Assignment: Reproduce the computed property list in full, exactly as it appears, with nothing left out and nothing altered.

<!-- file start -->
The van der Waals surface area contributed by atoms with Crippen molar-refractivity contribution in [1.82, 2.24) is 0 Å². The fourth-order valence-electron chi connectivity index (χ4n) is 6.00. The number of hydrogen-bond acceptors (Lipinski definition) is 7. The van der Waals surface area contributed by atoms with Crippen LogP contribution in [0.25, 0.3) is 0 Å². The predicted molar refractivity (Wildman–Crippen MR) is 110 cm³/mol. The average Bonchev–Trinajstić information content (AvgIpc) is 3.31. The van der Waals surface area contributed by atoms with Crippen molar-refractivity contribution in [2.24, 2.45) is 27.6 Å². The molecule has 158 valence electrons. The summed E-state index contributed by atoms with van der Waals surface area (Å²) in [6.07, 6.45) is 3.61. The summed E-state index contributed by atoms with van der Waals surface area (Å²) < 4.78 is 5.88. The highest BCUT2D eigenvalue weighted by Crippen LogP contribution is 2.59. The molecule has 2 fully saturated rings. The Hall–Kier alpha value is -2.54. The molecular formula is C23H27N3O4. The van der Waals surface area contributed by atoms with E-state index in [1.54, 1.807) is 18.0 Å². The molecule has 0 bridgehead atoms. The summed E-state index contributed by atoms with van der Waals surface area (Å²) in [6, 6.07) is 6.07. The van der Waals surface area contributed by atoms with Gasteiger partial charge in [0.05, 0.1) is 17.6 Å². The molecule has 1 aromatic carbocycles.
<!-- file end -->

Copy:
The van der Waals surface area contributed by atoms with Crippen molar-refractivity contribution in [1.82, 2.24) is 0 Å². The fourth-order valence-electron chi connectivity index (χ4n) is 6.00. The number of hydrogen-bond acceptors (Lipinski definition) is 7. The van der Waals surface area contributed by atoms with Crippen LogP contribution in [0.25, 0.3) is 0 Å². The predicted molar refractivity (Wildman–Crippen MR) is 110 cm³/mol. The average Bonchev–Trinajstić information content (AvgIpc) is 3.31. The van der Waals surface area contributed by atoms with Crippen molar-refractivity contribution in [2.24, 2.45) is 27.6 Å². The molecule has 158 valence electrons. The summed E-state index contributed by atoms with van der Waals surface area (Å²) in [6.07, 6.45) is 3.61. The summed E-state index contributed by atoms with van der Waals surface area (Å²) < 4.78 is 5.88. The highest BCUT2D eigenvalue weighted by Crippen LogP contribution is 2.59. The molecule has 2 fully saturated rings. The Hall–Kier alpha value is -2.54. The molecular formula is C23H27N3O4. The van der Waals surface area contributed by atoms with E-state index in [1.54, 1.807) is 18.0 Å². The molecule has 0 bridgehead atoms. The summed E-state index contributed by atoms with van der Waals surface area (Å²) in [6, 6.07) is 6.07. The van der Waals surface area contributed by atoms with Gasteiger partial charge in [0.05, 0.1) is 17.6 Å². The molecule has 1 aromatic carbocycles.